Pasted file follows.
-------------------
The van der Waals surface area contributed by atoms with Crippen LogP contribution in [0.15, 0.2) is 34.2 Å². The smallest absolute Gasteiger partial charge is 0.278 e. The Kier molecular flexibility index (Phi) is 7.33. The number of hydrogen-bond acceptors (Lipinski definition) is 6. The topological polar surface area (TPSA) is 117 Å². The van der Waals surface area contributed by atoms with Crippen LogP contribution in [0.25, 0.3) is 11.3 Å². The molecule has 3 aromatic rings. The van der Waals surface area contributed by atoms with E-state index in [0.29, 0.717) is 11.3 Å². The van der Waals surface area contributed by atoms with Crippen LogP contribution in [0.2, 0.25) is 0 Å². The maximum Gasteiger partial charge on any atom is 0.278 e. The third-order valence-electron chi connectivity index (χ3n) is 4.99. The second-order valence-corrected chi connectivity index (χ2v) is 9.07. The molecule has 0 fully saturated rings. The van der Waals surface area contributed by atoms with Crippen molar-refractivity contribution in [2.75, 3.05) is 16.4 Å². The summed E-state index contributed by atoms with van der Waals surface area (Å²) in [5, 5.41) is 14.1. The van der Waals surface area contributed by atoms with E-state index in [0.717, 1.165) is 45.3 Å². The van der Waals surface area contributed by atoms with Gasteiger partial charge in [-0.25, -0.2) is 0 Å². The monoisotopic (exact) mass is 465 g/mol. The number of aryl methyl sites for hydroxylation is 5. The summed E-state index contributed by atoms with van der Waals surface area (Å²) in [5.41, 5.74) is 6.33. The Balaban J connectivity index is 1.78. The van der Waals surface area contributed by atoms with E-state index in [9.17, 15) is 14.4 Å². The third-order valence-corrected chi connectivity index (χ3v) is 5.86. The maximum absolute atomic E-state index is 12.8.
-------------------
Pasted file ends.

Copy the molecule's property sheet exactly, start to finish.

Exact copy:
The van der Waals surface area contributed by atoms with Crippen LogP contribution in [0.15, 0.2) is 34.2 Å². The smallest absolute Gasteiger partial charge is 0.278 e. The Kier molecular flexibility index (Phi) is 7.33. The number of hydrogen-bond acceptors (Lipinski definition) is 6. The topological polar surface area (TPSA) is 117 Å². The van der Waals surface area contributed by atoms with Crippen LogP contribution in [0.25, 0.3) is 11.3 Å². The molecule has 3 aromatic rings. The van der Waals surface area contributed by atoms with E-state index in [0.29, 0.717) is 11.3 Å². The van der Waals surface area contributed by atoms with Crippen LogP contribution in [0.2, 0.25) is 0 Å². The maximum Gasteiger partial charge on any atom is 0.278 e. The third-order valence-electron chi connectivity index (χ3n) is 4.99. The second-order valence-corrected chi connectivity index (χ2v) is 9.07. The molecule has 0 fully saturated rings. The van der Waals surface area contributed by atoms with Crippen molar-refractivity contribution in [2.75, 3.05) is 16.4 Å². The summed E-state index contributed by atoms with van der Waals surface area (Å²) in [5, 5.41) is 14.1. The van der Waals surface area contributed by atoms with E-state index in [0.717, 1.165) is 45.3 Å². The van der Waals surface area contributed by atoms with Gasteiger partial charge in [-0.25, -0.2) is 0 Å². The monoisotopic (exact) mass is 465 g/mol. The number of aryl methyl sites for hydroxylation is 5. The summed E-state index contributed by atoms with van der Waals surface area (Å²) in [5.41, 5.74) is 6.33. The Balaban J connectivity index is 1.78. The van der Waals surface area contributed by atoms with E-state index in [9.17, 15) is 14.4 Å². The third-order valence-corrected chi connectivity index (χ3v) is 5.86. The maximum absolute atomic E-state index is 12.8.